That day after school a bunch of us walked home together. Even though we all lived within a few blocks of each other, I didn’t know most of them well; we were in the same sixth grade class at Hillcrest Elementary School, but only Randy was someone I would call a friend.
It was a Friday, so we didn’t have to do homework that night. Johnny suggested that we all go to his house for a game of Monopoly. We could call our moms when we got there and let them know where we were.
Then, he suddenly remembered, “Oh no, we can’t go to my place. Mom is having the carpets cleaned today.”
For some reason they all looked at me.
“That’s okay,” I said. “I have some chores to do, anyway.” I was supposed to mow the lawn every week, but I always put it off until Sunday. I had no intention of doing it on a Friday afternoon.
“Yeah,” Billy said. I do, too.”
“Uh-huh, me, too”, Mike agreed.
We decided that we’d have to make it another day. My house was the closest one to the school, so I climbed the front steps and went inside while the others continued on up the street.
A week or so later we were walking home together again.
“Let’s go play some football at my house,” Mike offered. Mike lived on a corner and his house had a big enough yard for a touch football game.
“No, wait. Darn it. That’s not going to work. I forgot that Dad just fertilized the lawn.”
Again, everyone looked at me for some reason. I would have offered my yard, but it wasn’t big enough for a game and there was a big mimosa tree right in the middle of it. I just shrugged.
Then it happened a third time. We were going to go to Warren’s for a glass of lemonade, but the upholstery was being shampooed at his house, and there wouldn’t be any place to sit.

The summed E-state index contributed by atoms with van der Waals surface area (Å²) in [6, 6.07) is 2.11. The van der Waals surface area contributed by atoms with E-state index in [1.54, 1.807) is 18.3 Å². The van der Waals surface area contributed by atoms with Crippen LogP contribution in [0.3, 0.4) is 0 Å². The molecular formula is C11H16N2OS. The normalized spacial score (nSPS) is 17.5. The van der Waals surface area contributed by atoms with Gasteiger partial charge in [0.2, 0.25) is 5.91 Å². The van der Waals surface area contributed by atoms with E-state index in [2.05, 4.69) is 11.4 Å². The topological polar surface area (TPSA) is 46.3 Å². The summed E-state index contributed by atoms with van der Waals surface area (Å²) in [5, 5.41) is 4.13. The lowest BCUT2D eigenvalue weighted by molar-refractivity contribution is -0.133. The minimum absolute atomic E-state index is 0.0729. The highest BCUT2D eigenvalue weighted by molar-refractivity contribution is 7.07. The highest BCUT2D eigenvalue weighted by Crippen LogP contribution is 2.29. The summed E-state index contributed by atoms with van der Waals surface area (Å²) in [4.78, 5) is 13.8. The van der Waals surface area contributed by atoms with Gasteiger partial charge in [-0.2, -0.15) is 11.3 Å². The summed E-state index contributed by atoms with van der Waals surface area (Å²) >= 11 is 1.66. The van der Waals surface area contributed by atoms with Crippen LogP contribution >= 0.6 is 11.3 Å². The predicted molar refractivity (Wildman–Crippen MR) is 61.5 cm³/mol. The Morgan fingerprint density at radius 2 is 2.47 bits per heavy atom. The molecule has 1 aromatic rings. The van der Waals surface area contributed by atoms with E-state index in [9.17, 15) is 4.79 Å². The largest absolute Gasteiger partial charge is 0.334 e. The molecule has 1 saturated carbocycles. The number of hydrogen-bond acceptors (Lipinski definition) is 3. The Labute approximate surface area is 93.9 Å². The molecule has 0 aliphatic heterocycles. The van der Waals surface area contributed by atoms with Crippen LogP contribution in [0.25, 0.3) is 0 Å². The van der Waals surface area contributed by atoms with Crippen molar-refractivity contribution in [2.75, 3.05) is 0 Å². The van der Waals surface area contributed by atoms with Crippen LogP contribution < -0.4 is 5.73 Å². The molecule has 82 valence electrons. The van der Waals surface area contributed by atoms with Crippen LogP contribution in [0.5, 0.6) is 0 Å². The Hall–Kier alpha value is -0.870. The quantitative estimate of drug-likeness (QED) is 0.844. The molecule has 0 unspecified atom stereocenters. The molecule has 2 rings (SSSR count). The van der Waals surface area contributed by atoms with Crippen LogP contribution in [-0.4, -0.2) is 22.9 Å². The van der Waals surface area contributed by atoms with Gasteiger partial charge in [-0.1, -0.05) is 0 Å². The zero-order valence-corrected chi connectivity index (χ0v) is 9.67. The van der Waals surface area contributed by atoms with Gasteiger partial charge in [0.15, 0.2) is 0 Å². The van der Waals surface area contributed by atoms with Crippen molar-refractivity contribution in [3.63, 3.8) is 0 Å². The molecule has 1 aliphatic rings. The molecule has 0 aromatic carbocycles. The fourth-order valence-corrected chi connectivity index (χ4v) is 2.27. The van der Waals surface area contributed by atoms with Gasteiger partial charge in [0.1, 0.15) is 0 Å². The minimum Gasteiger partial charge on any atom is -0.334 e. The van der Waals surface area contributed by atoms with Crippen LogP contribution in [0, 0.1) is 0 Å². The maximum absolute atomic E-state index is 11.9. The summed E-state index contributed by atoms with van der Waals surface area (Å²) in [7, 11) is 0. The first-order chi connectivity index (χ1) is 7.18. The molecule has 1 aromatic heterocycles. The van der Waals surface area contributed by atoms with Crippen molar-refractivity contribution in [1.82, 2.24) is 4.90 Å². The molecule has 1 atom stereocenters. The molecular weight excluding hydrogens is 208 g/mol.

We said our goodbyes and I trudged on home, but I was bored. I decided to call Alan. His Mom answered the phone.
“Sorry, Alan’s not here. He and Johnny and Randy are over at Warren’s.”
“At Warren’s? Really?”
“I’m pretty sure that’s where he said they were going,”
I hung up.
This was strange. I tried to think of a possible explanation. Maybe Warren got the day wrong and realized it after I’d already gone home. But why wouldn’t he call me and tell me? Maybe Alan’s Mom had misunderstood and they were at Johnny’s or Mike’s house. And again, if that were true, why wouldn’t they call and tell me? Maybe they just didn’t want me to join them. I mean, I really wasn’t that close to any of them except maybe Randy. But I knew he wouldn’t leave me out.
I was seriously thinking of just going over to Warren’s when it occurred to me that I’d never been in Warren’s house. In fact, I’d never actually been in Alan’s, Mike’s or Johnny’s house, either. I knew where they all lived, I’d been past their houses dozens of times, but except for Randy’s, I’d never been invited in.
The next day it happened again. We couldn’t watch TV at Alan’s house because his living room was being painted.
I was stunned by the amount of work my friends were having done on their houses. I couldn’t even remember the last time our carpets were cleaned, but I was pretty certain that Mom would have done it herself. We hadn’t painted the living room since the house was built. And Dad fertilized the lawn every spring, not in October. And all of that stuff cost a lot of money, more money than my family was willing to spend on the house.
I was tempted to call Alan’s house again, but I was afraid to. What if all the boys were over there? What would that mean? How would I feel about that? I put the phone down and decided not to call.
The next day at school I asked Randy about it. Randy was the only one I trusted to tell me the truth.
He motioned me over to a quiet corner of the lunchroom. “Look,” he said, whispering so no one else could hear, “you’re our friend, and nobody wants to hurt your feelings.”
“What do you mean, hurt my feelings?”
“Don’t blame them. It’s not them, it’s their Moms and Dads.”
“I don’t understand,” I said.
But that’s all he would say.
That night I told Dad what had happened and what Randy had said.
He rolled his eyes. “Oh, boy,” he said. “Well. Yeah. I guess I’m not surprised. I’m sorry you’re going through this.”
He sat down at the kitchen table and motioned me to join him.
”The same thing used to happen to me when I was growing up in Cleveland.”
“What used to happen?”
“Eddie, it’s no fun, I know, but there’s not much you can do about it.”
“All you can do is just hope that, in time, things change. That kids grow up and make up their own minds. That’s how things get better.”
He took a deep breath and let out a big sigh.
“Sometimes it’s not easy being Jewish.”